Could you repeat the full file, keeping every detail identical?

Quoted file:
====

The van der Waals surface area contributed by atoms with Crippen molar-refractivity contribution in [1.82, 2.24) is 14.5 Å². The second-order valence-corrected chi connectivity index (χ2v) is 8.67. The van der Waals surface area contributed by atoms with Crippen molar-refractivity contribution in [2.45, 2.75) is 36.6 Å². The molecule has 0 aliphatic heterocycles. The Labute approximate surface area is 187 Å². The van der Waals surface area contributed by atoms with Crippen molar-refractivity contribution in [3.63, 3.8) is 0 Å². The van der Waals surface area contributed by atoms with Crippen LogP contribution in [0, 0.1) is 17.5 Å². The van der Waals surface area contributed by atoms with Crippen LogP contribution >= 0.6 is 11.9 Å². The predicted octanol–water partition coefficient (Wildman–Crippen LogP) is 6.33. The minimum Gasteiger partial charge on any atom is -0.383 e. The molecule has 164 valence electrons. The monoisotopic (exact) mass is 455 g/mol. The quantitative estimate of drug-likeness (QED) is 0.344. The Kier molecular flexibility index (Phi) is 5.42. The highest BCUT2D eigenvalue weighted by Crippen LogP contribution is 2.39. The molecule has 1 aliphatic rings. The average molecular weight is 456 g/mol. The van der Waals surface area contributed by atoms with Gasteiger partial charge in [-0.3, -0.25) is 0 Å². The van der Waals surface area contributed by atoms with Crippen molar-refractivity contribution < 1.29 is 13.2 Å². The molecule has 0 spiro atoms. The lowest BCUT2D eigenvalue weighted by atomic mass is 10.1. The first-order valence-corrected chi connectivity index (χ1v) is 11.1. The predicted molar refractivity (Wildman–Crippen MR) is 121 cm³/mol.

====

The van der Waals surface area contributed by atoms with Crippen molar-refractivity contribution in [1.82, 2.24) is 14.5 Å². The second-order valence-corrected chi connectivity index (χ2v) is 8.67. The van der Waals surface area contributed by atoms with Crippen molar-refractivity contribution in [2.45, 2.75) is 36.6 Å². The molecule has 0 aliphatic heterocycles. The Labute approximate surface area is 187 Å². The van der Waals surface area contributed by atoms with Crippen molar-refractivity contribution in [3.63, 3.8) is 0 Å². The van der Waals surface area contributed by atoms with Crippen LogP contribution in [0, 0.1) is 17.5 Å². The van der Waals surface area contributed by atoms with Crippen LogP contribution >= 0.6 is 11.9 Å². The predicted octanol–water partition coefficient (Wildman–Crippen LogP) is 6.33. The minimum Gasteiger partial charge on any atom is -0.383 e. The molecule has 164 valence electrons. The monoisotopic (exact) mass is 455 g/mol. The quantitative estimate of drug-likeness (QED) is 0.344. The Kier molecular flexibility index (Phi) is 5.42. The highest BCUT2D eigenvalue weighted by Crippen LogP contribution is 2.39. The molecule has 1 aliphatic rings. The average molecular weight is 456 g/mol. The van der Waals surface area contributed by atoms with Gasteiger partial charge in [-0.3, -0.25) is 0 Å². The van der Waals surface area contributed by atoms with Crippen molar-refractivity contribution < 1.29 is 13.2 Å². The molecule has 0 spiro atoms. The lowest BCUT2D eigenvalue weighted by atomic mass is 10.1. The first-order valence-corrected chi connectivity index (χ1v) is 11.1. The predicted molar refractivity (Wildman–Crippen MR) is 121 cm³/mol.